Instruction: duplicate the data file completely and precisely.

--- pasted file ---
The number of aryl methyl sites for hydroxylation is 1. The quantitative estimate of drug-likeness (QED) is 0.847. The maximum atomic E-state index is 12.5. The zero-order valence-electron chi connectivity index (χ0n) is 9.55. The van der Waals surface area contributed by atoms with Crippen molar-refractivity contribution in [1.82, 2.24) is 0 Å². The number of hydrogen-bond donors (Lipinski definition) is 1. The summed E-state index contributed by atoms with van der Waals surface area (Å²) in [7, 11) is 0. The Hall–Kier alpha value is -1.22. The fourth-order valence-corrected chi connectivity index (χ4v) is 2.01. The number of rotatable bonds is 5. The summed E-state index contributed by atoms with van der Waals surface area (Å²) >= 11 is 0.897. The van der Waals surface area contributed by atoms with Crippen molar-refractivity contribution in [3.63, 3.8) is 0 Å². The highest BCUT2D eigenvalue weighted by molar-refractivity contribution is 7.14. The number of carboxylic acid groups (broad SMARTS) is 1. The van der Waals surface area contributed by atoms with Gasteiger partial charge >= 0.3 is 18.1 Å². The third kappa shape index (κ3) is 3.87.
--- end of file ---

The number of aryl methyl sites for hydroxylation is 1. The quantitative estimate of drug-likeness (QED) is 0.847. The maximum atomic E-state index is 12.5. The zero-order valence-electron chi connectivity index (χ0n) is 9.55. The van der Waals surface area contributed by atoms with Crippen molar-refractivity contribution in [1.82, 2.24) is 0 Å². The number of hydrogen-bond donors (Lipinski definition) is 1. The summed E-state index contributed by atoms with van der Waals surface area (Å²) in [7, 11) is 0. The Hall–Kier alpha value is -1.22. The fourth-order valence-corrected chi connectivity index (χ4v) is 2.01. The number of rotatable bonds is 5. The summed E-state index contributed by atoms with van der Waals surface area (Å²) >= 11 is 0.897. The van der Waals surface area contributed by atoms with Crippen molar-refractivity contribution in [3.63, 3.8) is 0 Å². The highest BCUT2D eigenvalue weighted by molar-refractivity contribution is 7.14. The number of carboxylic acid groups (broad SMARTS) is 1. The van der Waals surface area contributed by atoms with Gasteiger partial charge >= 0.3 is 18.1 Å². The third kappa shape index (κ3) is 3.87.